Abstract: This fact sheet from INFORM, Inc. explains the U.S. EPA?s Toxicity Characteristic Leaching Procedure (TCLP). The U.S. EPA has identified 40 toxic chemicals that can cause harm when products containing them are disposed of in landfills and the chemicals leach out. In order to determine the potential of specific wastes in a landfill to leach dangerous concentrations of toxic chemicals into groundwater, the EPA developed a protocol known as the toxicity characteristic leaching procedure (TCLP). Products containing one or more of the listed toxins are assessed using the TCLP to estimate how much of their toxic contents would be released into landfill leachate under ordinary conditions. If the amount of a particular chemical released under test conditions exceeds regulatory limits, the waste qualifies as hazardous and must be handled according to regulations governing hazardous waste. Products that do not leach toxic materials at levels exceeding regulatory limits are termed TCLP-compliant. This fact sheet discusses the limitations of the TCLP, particularly in regards to mercury-containing lamps, and issues related to appropriate disposal of mercury-containing lamps. (PDF Format; Length: 2 pages)
Source: INFORM, Inc.
Reducing Mercury in Schools: School Nurses [PDF]
Abstract: This brochure explains what mercury is, the health concerns associated with it, and sources of mercury in schools. It provides a list of action steps for school nurses for reducing mercury exposure, as well as contact information for New York State and New York City. (PDF Format; Length: 2 pages)
Source: New York State Department of Health
School Chemistry Laboratory Safety Guide [PDF]
Abstract: This guide on safety in the chemistry laboratory was written to provide high school chemistry teachers with an easy-to-read reference to create a safe learning environment in the laboratory for their students. The document attempts to provide teachers, and ultimately their students, with information so that they can take the appropriate precautionary actions in order to prevent or minimize hazards, harmful exposures, and injuries in the laboratory. The guide presents information about ordering, using, storing, and maintaining chemicals in the high school laboratory. The guide also provides information about chemical waste, safety and emergency equipment, assessing chemical hazards, common safety symbols and signs, and fundamental resources relating to chemical safety, such as Material Safety Data Sheets and Chemical Hygiene Plans, to help create a safe environment for learning. In addition, checklists are provided for both teachers and students that highlight important information for working in the laboratory and identify hazards and safe work procedures. This guide is not intended to address all safety issues, but rather to provide basic information about important components of safety in the chemistry laboratory and to serve as a resource to locate further information. (PDF Format; Length: 86 pages)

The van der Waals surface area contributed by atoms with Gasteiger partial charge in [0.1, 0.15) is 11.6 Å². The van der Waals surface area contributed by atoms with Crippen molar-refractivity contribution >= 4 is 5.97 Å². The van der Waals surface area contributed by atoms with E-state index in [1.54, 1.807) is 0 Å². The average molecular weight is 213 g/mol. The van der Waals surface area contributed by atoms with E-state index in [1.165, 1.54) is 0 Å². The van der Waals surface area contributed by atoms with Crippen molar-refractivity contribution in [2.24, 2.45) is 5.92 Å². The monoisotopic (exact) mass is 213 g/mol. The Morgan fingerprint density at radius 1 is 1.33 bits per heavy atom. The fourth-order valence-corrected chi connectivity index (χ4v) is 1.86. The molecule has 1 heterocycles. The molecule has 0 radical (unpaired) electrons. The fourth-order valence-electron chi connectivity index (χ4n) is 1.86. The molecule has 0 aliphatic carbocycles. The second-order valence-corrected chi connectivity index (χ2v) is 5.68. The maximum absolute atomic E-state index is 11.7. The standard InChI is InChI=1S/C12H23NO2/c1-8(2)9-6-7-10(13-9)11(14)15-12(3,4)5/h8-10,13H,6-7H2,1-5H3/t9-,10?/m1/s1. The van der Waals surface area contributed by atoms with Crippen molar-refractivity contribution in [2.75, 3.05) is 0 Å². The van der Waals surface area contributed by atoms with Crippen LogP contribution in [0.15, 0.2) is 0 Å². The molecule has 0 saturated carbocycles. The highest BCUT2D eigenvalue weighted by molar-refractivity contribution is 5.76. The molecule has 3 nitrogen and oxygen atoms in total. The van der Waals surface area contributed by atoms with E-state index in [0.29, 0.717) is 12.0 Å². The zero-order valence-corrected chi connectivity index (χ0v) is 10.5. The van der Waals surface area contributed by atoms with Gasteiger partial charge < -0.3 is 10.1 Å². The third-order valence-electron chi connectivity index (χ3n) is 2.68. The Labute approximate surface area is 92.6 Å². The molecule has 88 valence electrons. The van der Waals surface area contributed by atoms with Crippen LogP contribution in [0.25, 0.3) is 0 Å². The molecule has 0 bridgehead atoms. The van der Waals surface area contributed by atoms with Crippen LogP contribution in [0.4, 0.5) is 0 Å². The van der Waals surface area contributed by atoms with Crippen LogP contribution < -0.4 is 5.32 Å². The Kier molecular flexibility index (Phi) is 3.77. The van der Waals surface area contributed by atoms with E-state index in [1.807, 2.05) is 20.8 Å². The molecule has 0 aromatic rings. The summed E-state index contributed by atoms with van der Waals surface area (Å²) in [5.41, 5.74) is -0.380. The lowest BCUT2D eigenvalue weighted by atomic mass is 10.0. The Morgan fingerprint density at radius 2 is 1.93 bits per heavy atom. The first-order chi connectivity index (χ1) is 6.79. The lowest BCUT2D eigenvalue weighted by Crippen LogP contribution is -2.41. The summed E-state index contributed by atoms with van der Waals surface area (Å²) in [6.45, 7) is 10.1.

Source: NIOSH & U.S. CPSC
Schools, Colleges and Universities: Products Containing Persistent, Bioaccumulative Toxic Chemicals (PBTs) [PDF]
Abstract: This factsheet provides a list of products commonly used in educational institutions, the PBTs they contain, and PBT-free alternatives to these products. (PDF Format; Length: 2 pages)
Source: INFORM, Inc.
Specifying and Sourcing Mercury-Free HVAC and Building Equipment [PDF]
Abstract: This ?Purchasing for Pollution Prevention? fact sheet from INFORM, Inc. provides information on mercury in building and HVAC (heating, ventilation and air conditioning) equipment. Includes information on mercury-free alternatives and sources for those alternatives, as well as how to deal with mercury components during renovation or demolition. (PDF Format; Length: 4 pages).
Source: INFORM, Inc.
The Lowdown on Mercury in Fluorescent Lamps [PDF]
Abstract: This fact sheet from INFORM, Inc. discusses how to tell if a lamp is ?low-mercury,? the amount of mercury in a typical fluorescent lamp, EPA?s Toxic Characteristic Leaching Procedure (TCLP), a comparison of TCLP compliant and non-TCLP lamps, and information on what to do with spent lamps. Recommended specifications for lamp purchasing contracts are also included. (PDF Format; Length: 3 pages)
Source: INFORM, Inc.
U.S. EPA Safe Mercury Management Program
Abstract: The objective of this web site is to provide comprehensive, accurate, up-to-date information and easy access to web-based resources relating to the management of mercury-containing products and wastes. The site features links to more than 200 state, local, federal and non-governmental organizations and provides information for the general public, regulatory officials, industry and environmental professionals. It also provides technical assistance and information transfer for cleanup of mercury products and wastes.
Source: U.S. EPA
U.S. EPA School Chemical Cleanout Campaign (SC3)
Abstract: The Schools Chemical Cleanout Campaign (SC3) aims to ensure that all schools are free from hazards associated with mismanaged chemicals. SC3 gives K-12 schools information and tools to responsibly manage chemicals. By using the tools provided on this site and pulling together a team with a variety of perspectives, expertise, and resources you can develop a successful chemical management program. Schools, parents, and local organizations can partner to create a chemical management program that meets the unique needs of their schools. SC3 is one component of EPA's Resource Conservation Challenge (RCC), a national effort to conserve natural resources and energy by managing materials more efficiently.
Source: U.S. Environmental Protection Agency (EPA)
Vendors and Prices for Non-mercury Equipment [PDF]
Abstract: This guide lists alternative equipment that is available to replace the mercury equipment commonly found in schools. It provides prices and vendor information. (PDF Format; Length: 15 pages)